Chemistry is the wild card that no one can really control. The project has to be the right fit for the right publisher at the right time. Sometimes that involves a combination of production schedules, other books in their library, the company’s general vision, and trends in the industry. Sometimes it just involves getting a strong reaction from someone on staff who is really going to fight for your project. As much as chemistry is hard to control for a creator, if you have the quality and professionalism and you keep pitching projects, chances are you will eventually find that project that does fit somewhere.

When it comes to pitching, which is more important, the pitches’ sequential art or script and synopsis?

Unfortunately for writers, the art is the more important element, because that’s the easiest thing to judge right off the bat. Also, writing tends to be more malleable than art—editors can have writers rework material to an extent that they often can’t with artists. While an artist may grow over the course of a book, I feel that, in general, what I see in a pitch is what I’m going to get, more so than with the writing.

What is one of the best pitches that you have received in recent memory?

Giannis Milonogiannis’ pitch for Old City Blues was excellent. His art style was unique, vibrant, and extremely well executed, and his sample pages even gave a complete scene that ended on a nerve-wracking cliffhanger. He had a dynamite one-page synopsis that really mapped out the plot of his story and gave me a sense of his main characters without delving into every twist and turn. The book originated as a webcomic, which gave it a built-in audience—a plus for any pitch. The pitch packet was well designed, both aesthetically and digitally. All around, it was a great proposal that turned into a fantastic book!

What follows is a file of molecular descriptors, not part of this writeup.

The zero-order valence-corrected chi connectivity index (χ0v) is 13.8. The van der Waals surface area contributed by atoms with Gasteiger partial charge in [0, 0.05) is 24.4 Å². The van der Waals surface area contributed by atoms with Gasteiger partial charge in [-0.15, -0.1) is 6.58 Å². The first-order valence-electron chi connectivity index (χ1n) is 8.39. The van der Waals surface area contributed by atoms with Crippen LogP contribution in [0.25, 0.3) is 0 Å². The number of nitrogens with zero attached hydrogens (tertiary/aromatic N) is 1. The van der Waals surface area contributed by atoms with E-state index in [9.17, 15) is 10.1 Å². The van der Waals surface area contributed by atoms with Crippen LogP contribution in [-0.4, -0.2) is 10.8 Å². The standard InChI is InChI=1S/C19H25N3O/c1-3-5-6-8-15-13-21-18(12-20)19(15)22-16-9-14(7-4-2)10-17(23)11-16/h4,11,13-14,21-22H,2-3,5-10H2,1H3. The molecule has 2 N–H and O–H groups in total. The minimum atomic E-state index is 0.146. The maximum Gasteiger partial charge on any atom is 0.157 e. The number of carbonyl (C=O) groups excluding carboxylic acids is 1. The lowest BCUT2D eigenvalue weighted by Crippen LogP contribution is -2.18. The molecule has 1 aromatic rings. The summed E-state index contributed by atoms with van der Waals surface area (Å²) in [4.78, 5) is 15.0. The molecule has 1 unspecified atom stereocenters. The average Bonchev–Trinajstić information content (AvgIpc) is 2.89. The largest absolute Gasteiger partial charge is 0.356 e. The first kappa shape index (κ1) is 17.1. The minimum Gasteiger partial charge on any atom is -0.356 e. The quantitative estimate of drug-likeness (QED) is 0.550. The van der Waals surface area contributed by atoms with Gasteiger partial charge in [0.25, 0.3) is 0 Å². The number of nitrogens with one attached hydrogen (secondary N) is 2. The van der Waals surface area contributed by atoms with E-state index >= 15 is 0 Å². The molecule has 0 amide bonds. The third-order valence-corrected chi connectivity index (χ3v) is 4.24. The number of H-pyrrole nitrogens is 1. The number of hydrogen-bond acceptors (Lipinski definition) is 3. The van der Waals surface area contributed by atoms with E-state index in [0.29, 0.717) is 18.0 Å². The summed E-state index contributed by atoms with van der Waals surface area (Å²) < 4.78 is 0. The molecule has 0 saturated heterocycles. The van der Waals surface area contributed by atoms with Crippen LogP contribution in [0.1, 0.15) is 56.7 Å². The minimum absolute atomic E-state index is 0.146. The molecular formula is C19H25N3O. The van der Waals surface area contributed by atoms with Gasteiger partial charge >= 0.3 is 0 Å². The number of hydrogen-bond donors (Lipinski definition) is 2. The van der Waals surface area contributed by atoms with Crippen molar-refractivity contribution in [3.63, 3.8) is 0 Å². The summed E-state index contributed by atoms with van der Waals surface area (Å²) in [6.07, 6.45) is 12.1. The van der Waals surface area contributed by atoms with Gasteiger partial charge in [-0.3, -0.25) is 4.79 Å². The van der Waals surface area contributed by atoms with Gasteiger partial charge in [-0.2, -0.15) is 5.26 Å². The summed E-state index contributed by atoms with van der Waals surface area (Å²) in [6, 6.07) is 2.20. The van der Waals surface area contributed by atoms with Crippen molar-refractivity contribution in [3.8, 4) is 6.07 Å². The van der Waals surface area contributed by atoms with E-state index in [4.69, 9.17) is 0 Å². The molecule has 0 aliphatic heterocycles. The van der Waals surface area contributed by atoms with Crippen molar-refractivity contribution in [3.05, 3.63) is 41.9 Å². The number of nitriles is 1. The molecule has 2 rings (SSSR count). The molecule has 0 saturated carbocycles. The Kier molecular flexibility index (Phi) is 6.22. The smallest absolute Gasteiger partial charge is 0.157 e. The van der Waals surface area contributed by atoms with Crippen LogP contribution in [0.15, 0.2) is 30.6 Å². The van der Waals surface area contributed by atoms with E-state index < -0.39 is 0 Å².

What type of comic does Archaia look for? Is there a specific genre or overall tone?

As I said before, we look for books that have a unique voice, that push the envelope in whatever genre or style they work in. We do every genre other than superheroes, as Marvel and DC have pretty much got that market locked. That means we do everything from all-ages fairy tale adventures like Spera, to gritty conspiracy thrillers like Black Charity. Last year, we published both the Slavic historical horror story Black Fire and the environmentally conscious fable I’m Not a Plastic Bag. We’re all over the map. Our goal is to publish graphic novels that someone who has never read a comic book before can pick up and enjoy, but that a die-hard comic book reader would also pick up because they’ve never seen any thing like it before.

Any last minute advice for creators looking to pitch to Archaia or any comic publisher?

Be pleasant and persistent. If creating comics is your dream, then just keep coming up with new ideas, keep honing your craft, and keep being the kind of person that the people who work at these publishers would love to see succeed and work with. Hard work, a good attitude, and professionalism will get publishers rooting for you as a creator, and in an industry as small as comics, that pays off. The people who work in comics want to see good, talented, hard working people succeed. Just find the right balance of humility, passion, and talent and you will hopefully become one of those people!